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May 22, 2017
19th Century Antoine Louis Jules Pigeaux

Antoine Louis Jules Pigeaux (1807-?)

Traite pratique des maladies du coeur. Paris, J. Rouvier, 1839.



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Antoine Louis Jules Pigeaux was a French physician and studied at the University of Paris. He published an important monograph, "Traite pratique des maladies du coeur," in 1839. In the first section, Pigeaux described the anatomy, physiology and  "general pathology" of the heart. In the second section, he discussed in detail diseases of the heart including pericarditis, valvular lesions, cardiac trauma, congenital malformations, and myocardial disorders.

Regarding valvular pathology, Pigeaux described in detail ossification (calcification) of the left-sided valves. He was of the opinion that the process of inflammation was the primary cause of these valvular disorders. He also mentioned that acute rheumatism was recognized with an increasing frequency as the primary etiology of valvular heart disease. Pigeaux discussed the significance of age in the ossification of cardiac valves and reported that the latter condition was diagnosed more commonly in elderly patients.

Pigeaux described cardiac valve vegetations and their potential role in aortic or mitral obstruction. He recognized that the etiology of these vegetations remained unknown.

He placed a great emphasis on physical diagnosis of valvular disorders using mediate auscultation. His explanations of abnormal cardiac sounds and murmur were similar to those of Laennec and he did not have any original contributions in that regard.

Pigeaux's work was one of the first textbooks in cardiology which included a distinct chapter on "Valvular insufficiency." He mentioned that "a greater attention was paid to this type of valvular disease during a recent period" and gave credit to the work of Bouillaud and Corrigan.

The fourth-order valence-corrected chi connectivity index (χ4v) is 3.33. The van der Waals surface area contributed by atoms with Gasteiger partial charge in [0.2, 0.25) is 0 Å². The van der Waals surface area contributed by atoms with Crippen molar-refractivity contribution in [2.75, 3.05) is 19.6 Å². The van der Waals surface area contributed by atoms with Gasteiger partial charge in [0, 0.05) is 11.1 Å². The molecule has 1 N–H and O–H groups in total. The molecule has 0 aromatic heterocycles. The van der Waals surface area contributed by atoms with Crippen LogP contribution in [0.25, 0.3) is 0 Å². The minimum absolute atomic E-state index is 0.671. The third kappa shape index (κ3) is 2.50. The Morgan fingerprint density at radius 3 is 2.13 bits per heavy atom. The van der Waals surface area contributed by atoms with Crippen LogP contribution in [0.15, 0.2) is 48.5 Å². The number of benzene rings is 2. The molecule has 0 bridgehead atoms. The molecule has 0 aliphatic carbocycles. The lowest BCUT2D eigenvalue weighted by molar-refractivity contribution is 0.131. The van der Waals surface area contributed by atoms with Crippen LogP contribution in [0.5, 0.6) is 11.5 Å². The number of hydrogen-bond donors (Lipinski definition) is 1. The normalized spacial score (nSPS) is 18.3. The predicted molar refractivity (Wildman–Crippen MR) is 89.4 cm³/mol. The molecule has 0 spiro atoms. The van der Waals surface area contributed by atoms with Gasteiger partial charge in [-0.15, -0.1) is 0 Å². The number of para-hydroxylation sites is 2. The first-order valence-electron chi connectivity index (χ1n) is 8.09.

An interesting section of this chapter is Pigeaux's attempt to classify the etiologies of valvular regurgitation and he distinguished three different types, each including a variety of valvular lesions:

* Congenital:

- Incomplete development of valve leaflets
- Annular dilatation
- Leaflet agenesis
- Bicuspid valve in the aortic position
- Short chordae in the mitral and tricuspid positions

* Trauma:

- Chordae rupture
- Leaflet tear (complete or incomplete)

* Valvular retraction and shortening secondary to the deposit of calcification (sels calcaires)

Pigeaux postulated that the congenital etiology was more commonly observed at the semilunar valves whereas the traumatic etiology was predominant at the auriculo-ventricular valves.

Pigeaux described in detail the symptoms of mitral regurgitation including dyspnea, agitation, and asphyxia in the acute setting. He also commented extensively on the sign of jugular vein pulsation, first described by Lancisi, in the presence of mitral regurgitation.

Pigeaux mentioned that most valvular insufficiencies were well-tolerated clinically for a long-period of time at the exception of traumatic etiology. He indicated that some patients were alive 10 to 15 years after the initial diagnosis. He also discussed the treatment of this condition, although at his time, there was little to offer to relieve the suffering of these patients.

The entire Pigeaux's chapter on "Valvular insufficiency" is depicted here.

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Jean Baptiste Bouillaud Sulpice Antoine Fauvel


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